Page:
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What Fingerprints Tell

You about Your Health

Fingerprints aren't just for identification anymore...studies determine your fingerprint patterns may hold clues to revealing potential health threats, including Alzheimer's disease, rheumatoid arthritis, heart disease, diabetes and cancer.

Fingerprints: History at your Fingertips

When you were just a tiny fetus you didn't yet have fingertips; instead, you had volar pads, which continued to grow until the end of your first trimester. Then they begin to shrink, and the bones that became your fingers were covered in flesh marked by unique raised areas that turned into fully formed fingerprints by your twenty-first week. As a result, every major event between Week 6 and Week 21 of your fetal life left its mark in your unique pattern of loops, whorls and arches. Those fingerprint patterns correlate to the amount of hormones, environmental factors and nutrients that you were exposed to in utero and the decisions that your genes made for your developing body. By looking at your fingerprints, you can infer what diet and environmental factors came into play and what epigenetic decisions were made that steered you toward your current GenoType.

Loops, Whorls and Arches

There are three basic fingerprint classification patterns: loops, whorls and arches. People generally have a mixture of pattern types on their fingertips, with some symmetry between the left and right hands. Loops occur in about 60-70% of fingerprint patterns, whorls are seen in about 25-35% and arches are the most unusual found in about 5-7% of the population. Because they're such a good record of your prenatal life, fingerprints are an important clue both to your GenoType and to the disorders that correlate with it. In fact, there are thousands of studies correlating fingerprint patterns with potential health risks.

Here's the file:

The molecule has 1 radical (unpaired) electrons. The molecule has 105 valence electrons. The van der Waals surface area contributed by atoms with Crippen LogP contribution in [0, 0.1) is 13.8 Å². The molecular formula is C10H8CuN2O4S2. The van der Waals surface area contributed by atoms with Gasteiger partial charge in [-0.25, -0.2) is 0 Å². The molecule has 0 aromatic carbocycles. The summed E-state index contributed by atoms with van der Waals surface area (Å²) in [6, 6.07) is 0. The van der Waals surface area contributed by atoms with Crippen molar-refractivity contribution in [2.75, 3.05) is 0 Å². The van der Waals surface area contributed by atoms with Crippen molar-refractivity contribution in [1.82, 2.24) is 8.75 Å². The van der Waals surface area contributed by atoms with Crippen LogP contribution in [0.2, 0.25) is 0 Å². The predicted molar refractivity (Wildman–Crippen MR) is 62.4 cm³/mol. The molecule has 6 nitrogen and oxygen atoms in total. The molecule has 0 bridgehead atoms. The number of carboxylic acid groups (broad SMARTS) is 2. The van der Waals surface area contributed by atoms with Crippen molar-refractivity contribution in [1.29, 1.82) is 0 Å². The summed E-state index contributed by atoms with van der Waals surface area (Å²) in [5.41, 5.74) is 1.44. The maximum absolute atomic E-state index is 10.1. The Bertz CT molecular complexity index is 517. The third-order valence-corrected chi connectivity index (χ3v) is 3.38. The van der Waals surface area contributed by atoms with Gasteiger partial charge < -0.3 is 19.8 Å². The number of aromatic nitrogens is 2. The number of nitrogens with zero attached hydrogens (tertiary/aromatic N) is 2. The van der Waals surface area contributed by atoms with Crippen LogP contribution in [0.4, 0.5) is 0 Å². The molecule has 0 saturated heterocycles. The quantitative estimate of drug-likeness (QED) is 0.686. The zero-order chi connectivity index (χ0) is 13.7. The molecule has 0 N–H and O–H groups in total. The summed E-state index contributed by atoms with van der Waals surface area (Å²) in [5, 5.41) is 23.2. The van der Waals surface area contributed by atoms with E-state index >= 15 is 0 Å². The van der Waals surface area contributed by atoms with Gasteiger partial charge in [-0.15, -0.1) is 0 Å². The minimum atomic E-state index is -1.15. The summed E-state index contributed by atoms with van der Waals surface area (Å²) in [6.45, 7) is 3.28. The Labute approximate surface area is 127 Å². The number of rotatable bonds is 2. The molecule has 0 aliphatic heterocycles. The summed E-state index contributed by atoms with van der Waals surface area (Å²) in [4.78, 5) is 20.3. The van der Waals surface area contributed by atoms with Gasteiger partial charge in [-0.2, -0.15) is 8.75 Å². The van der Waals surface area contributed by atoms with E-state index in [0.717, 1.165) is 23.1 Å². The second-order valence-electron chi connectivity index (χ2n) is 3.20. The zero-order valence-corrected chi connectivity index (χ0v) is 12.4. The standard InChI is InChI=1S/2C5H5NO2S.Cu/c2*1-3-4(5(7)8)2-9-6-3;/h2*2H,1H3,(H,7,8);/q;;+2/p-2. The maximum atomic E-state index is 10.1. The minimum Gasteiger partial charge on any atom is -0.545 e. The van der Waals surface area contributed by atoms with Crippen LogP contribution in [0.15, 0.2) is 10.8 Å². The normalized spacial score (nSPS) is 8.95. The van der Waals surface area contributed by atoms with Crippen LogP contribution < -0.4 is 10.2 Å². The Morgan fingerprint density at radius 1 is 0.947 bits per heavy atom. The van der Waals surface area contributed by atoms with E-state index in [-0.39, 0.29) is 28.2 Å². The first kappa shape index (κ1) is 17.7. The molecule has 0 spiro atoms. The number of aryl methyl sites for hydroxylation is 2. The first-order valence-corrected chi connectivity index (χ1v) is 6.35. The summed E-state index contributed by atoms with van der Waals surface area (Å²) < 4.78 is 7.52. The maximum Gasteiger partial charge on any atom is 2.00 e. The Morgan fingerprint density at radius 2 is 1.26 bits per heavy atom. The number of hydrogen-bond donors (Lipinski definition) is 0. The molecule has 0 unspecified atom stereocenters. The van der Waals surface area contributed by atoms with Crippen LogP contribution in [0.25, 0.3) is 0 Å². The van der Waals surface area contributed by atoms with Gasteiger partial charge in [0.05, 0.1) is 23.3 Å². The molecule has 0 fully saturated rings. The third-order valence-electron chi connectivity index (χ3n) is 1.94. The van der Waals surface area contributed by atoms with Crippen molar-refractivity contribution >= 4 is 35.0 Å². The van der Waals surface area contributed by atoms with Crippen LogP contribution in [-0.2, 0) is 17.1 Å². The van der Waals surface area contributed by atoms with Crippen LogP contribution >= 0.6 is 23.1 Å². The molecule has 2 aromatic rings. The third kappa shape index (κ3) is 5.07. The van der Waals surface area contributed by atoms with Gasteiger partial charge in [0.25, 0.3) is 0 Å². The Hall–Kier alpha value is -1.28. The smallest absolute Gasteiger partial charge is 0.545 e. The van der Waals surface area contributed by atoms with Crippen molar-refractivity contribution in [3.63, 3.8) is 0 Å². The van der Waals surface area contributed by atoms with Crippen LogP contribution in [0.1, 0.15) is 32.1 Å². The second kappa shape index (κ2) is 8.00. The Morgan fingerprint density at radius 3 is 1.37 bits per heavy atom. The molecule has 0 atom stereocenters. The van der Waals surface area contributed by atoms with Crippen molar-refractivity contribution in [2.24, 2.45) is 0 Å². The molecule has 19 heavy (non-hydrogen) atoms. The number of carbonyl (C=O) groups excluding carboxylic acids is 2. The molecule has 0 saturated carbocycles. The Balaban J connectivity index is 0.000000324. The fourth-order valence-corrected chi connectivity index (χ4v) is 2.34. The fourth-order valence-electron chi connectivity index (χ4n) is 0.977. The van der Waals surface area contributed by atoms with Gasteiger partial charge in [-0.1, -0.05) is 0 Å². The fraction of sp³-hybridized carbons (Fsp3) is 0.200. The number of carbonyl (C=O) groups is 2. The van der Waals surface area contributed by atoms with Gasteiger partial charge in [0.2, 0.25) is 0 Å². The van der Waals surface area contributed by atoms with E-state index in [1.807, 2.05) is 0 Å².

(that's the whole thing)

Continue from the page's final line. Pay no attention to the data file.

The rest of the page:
Loops and Alzheimer's Disease

A number of studies have been done on the relationship between the number of loop fingerprints and their relationship to Alzheimer's Disease. An article in the journal, Archives of Neurology, referred to a study in which, patients with SDAT (Senile Dementia of the Alzheimer Type) showed a significantly increased frequency of ulnar loops on their fingertips and a decreased frequency of whorls and arches. In fact, in the study, a pattern of eight or more ulnar loops was found in 72% of their patients in the study - compared with 26% in the control group. A significant number of Loop fingerprints are a hallmark for the Nomad GenoType.

Whorls and Breast Cancer

The American Journal of Medical Genetics reported a study that found, "The positive predictive value of 6 or more digital whorls was comparable to that of mammography and that of breast biopsy. With increasing age there was an increase in the positive predictive value associated with 6 or more digital whorls."Scientists studying the connection between whorl fingerprint patterns suggest that fingerprint patterns might potentially be used for screening or further research, particularly in developing countries where access to mammograms may not be possible.

Whorls and Celiac Disease

Doctors at the Pediatric Gastroenterology and Nutrition Service in Israel studied the correlations between fingerprint patterns and Celiac disease. Fingerprints were obtained from 46 patients with Celiac disease and compared with those of  46 control subjects matched for sex and ethnic origin. Whorls were more frequent and ulnar loops were less frequent, significantly, in Celiac patients than in controls. A digital pattern of four or more whorls was present in 69% of Celiac patients, but in only 28% of controls. They concluded that particular dermatoglypic patterns are significantly more common in patients with Celiac disease than in controls. The study concluded that this marker be used as a diagnostic clue, indicating the need for further investigation.